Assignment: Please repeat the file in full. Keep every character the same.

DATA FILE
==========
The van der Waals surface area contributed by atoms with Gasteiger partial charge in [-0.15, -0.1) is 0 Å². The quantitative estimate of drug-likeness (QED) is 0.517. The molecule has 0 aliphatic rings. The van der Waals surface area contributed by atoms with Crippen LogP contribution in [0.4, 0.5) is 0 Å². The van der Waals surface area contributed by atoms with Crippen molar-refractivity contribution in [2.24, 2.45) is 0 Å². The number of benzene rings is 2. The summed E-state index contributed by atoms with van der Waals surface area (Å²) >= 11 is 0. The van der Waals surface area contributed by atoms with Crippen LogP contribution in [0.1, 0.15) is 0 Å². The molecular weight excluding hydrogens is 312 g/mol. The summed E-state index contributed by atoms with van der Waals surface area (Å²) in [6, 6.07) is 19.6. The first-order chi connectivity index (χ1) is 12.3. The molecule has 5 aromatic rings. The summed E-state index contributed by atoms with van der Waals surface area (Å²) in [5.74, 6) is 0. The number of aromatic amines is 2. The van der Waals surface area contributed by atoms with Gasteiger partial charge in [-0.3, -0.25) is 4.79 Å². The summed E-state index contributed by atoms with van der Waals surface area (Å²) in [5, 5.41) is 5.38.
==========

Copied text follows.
The van der Waals surface area contributed by atoms with Gasteiger partial charge in [-0.15, -0.1) is 0 Å². The quantitative estimate of drug-likeness (QED) is 0.517. The molecule has 0 aliphatic rings. The van der Waals surface area contributed by atoms with Crippen LogP contribution in [0.4, 0.5) is 0 Å². The van der Waals surface area contributed by atoms with Crippen molar-refractivity contribution in [2.24, 2.45) is 0 Å². The number of benzene rings is 2. The summed E-state index contributed by atoms with van der Waals surface area (Å²) >= 11 is 0. The van der Waals surface area contributed by atoms with Crippen LogP contribution in [0.1, 0.15) is 0 Å². The molecular weight excluding hydrogens is 312 g/mol. The summed E-state index contributed by atoms with van der Waals surface area (Å²) in [6, 6.07) is 19.6. The first-order chi connectivity index (χ1) is 12.3. The molecule has 5 aromatic rings. The summed E-state index contributed by atoms with van der Waals surface area (Å²) in [5.74, 6) is 0. The number of aromatic amines is 2. The van der Waals surface area contributed by atoms with Gasteiger partial charge in [-0.3, -0.25) is 4.79 Å². The summed E-state index contributed by atoms with van der Waals surface area (Å²) in [5, 5.41) is 5.38.